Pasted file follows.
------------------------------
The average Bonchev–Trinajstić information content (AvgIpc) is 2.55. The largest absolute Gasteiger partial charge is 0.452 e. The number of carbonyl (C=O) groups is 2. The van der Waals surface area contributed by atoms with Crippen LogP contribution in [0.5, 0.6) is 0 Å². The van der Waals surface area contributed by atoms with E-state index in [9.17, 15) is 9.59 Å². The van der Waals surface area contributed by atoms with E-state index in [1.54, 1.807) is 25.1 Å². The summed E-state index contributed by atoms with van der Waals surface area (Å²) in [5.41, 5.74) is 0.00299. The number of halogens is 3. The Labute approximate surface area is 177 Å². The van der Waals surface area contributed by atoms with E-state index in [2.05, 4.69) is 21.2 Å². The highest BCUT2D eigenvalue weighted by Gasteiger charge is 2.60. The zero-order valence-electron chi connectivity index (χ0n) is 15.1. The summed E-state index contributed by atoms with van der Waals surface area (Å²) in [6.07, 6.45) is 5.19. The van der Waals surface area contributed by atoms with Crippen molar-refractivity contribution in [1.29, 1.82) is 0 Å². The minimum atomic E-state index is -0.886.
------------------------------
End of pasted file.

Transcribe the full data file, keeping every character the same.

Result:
The average Bonchev–Trinajstić information content (AvgIpc) is 2.55. The largest absolute Gasteiger partial charge is 0.452 e. The number of carbonyl (C=O) groups is 2. The van der Waals surface area contributed by atoms with Crippen LogP contribution in [0.5, 0.6) is 0 Å². The van der Waals surface area contributed by atoms with E-state index in [9.17, 15) is 9.59 Å². The van der Waals surface area contributed by atoms with E-state index in [1.54, 1.807) is 25.1 Å². The summed E-state index contributed by atoms with van der Waals surface area (Å²) in [5.41, 5.74) is 0.00299. The number of halogens is 3. The Labute approximate surface area is 177 Å². The van der Waals surface area contributed by atoms with E-state index in [2.05, 4.69) is 21.2 Å². The highest BCUT2D eigenvalue weighted by Gasteiger charge is 2.60. The zero-order valence-electron chi connectivity index (χ0n) is 15.1. The summed E-state index contributed by atoms with van der Waals surface area (Å²) in [6.07, 6.45) is 5.19. The van der Waals surface area contributed by atoms with Crippen molar-refractivity contribution in [1.29, 1.82) is 0 Å². The minimum atomic E-state index is -0.886.